I thought my thespian career needed a little boost. I knew the Wachowskis from… when they were brothers. And I always thought they were terrific and they offered me this part, and the scene for them is a homage to “Brazil” and it required lots of uglifying makeup and it was just a silly day, with Mila Kunis and Channing Tatum and me, sitting chewing up the scenery. I’m just clerk in the film but it allows me to climb ladders and behave in a strange way.

Mila, [was mostly just] staring at me, “What the fuck is he doing now?” And Channing, all he has to do is bring her into this office space and then take her away. And it was funny because he was supposed to exit through a certain door and he kept on going out through the wrong door, because I think he was just, “What is going on here?”

Are you hopeful that “The Zero Theorem” followed by ‘Quixote’ might be the beginning of a career resurgence for you?
Mm, I think the resurgence if it comes will probably come as a result of the Python [stage] show. It’s giving us so much publicity—we’re big names again now. We’re in the news all the time, the first shows sold out in 43 seconds and the next for in 2 hours. It’s obscene almost.

And is it fun?
No! I mean, we’ll see what happens. It’ll be a good show, but I’ve been focusing on other things. It’s not quite the straw that’s broken the camel’s back but it could, because I’ve got an opera, I’ve got the Quixote project and there’s a book and now the show too…

If this resurgence does in fact occur, have you other completed screenplays that you’re trying to get back on the boil?
Oh yes, several. “Good Omens”—we have a really good screenplay. Tony Grisoni and I got a really good script, we squeezed it into two and half hours which is a hard thing, but Neil [Gaiman who wrote the comic apocalypse novel along with Terry Pratchett] was very happy with it. And it was supposed to be with a guy named Johnny Depp: Johnny was gonna play Crowley [a suave ancient demon] and Robin Williams was going to play Azeraphel [his opposite number, an angel] which was an odd choice, but interesting. But it was at the point before Johnny’s career was going that way [makes whooshing upward gesture with right arm] with ‘Pirates’ and Robin’s was going that way [whooshing downward motion with left arm], and we couldn’t get the money. The script’s still there… but I think it’s in the hands of receivers, because the people we did it for went bankrupt. But I did talk to Terry Pratchett’s people and to Neil about getting it going again. I thought it might be perfect thing for maybe six-part TV, because then we could do the whole book. I mean, we had to make the [book’s subplot about the] Four Horsemen into something much more condensed.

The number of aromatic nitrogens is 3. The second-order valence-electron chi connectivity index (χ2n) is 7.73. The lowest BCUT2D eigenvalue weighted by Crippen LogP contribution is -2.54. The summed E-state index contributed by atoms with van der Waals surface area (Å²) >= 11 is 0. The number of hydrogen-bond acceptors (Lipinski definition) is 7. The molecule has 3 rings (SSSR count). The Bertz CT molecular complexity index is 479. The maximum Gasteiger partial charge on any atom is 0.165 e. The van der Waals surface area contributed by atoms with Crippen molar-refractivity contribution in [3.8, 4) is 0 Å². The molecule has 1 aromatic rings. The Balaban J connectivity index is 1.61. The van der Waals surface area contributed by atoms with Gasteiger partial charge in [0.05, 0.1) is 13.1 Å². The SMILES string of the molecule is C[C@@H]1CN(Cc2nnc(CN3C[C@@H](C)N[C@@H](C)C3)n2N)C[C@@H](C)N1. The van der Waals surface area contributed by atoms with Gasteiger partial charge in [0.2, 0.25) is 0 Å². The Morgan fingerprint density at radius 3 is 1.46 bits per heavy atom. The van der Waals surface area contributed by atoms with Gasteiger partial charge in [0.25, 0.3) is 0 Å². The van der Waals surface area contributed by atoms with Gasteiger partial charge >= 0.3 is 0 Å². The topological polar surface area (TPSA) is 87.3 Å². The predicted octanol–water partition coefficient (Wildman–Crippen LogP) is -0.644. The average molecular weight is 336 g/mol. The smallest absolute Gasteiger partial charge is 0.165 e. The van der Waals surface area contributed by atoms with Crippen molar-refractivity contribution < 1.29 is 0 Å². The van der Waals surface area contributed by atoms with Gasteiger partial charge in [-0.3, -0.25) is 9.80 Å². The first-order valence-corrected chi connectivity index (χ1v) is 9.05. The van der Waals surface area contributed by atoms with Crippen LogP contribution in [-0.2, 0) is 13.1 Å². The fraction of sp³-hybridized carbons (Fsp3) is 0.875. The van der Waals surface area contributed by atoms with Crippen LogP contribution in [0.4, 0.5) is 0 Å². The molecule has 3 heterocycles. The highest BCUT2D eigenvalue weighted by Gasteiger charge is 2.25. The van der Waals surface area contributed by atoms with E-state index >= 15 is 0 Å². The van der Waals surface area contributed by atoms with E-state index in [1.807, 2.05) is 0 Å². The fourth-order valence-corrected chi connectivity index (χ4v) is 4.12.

And then there’s “The Defective Detective” which still lies there smouldering. Last year Richard LaGravanese who wrote it with me, we got talking about and his manager got excited… But it’s somewhere down in the bowels of Paramount and Scott Rudin has got some control over it. It’s like you get into these situations and everybody just makes sure it’s not gonna happen, because it’s, “You can’t do it without me…etc.” Nobody in Hollywood has the kind of passion and dedication to spend the time and effort to drag the thing out of that situation. Because it involves a lot of diplomacy and I’ve never been good at those things. Like diplomacy.

Maybe to your credit, though?
Humph. It’s held my career back by decades.

We’ll have more from our Göteborg interview with Gilliam, in which he talks about the films that have made a profound impact on him, good or bad, soon. A few new images from “The Zero Theorem” below.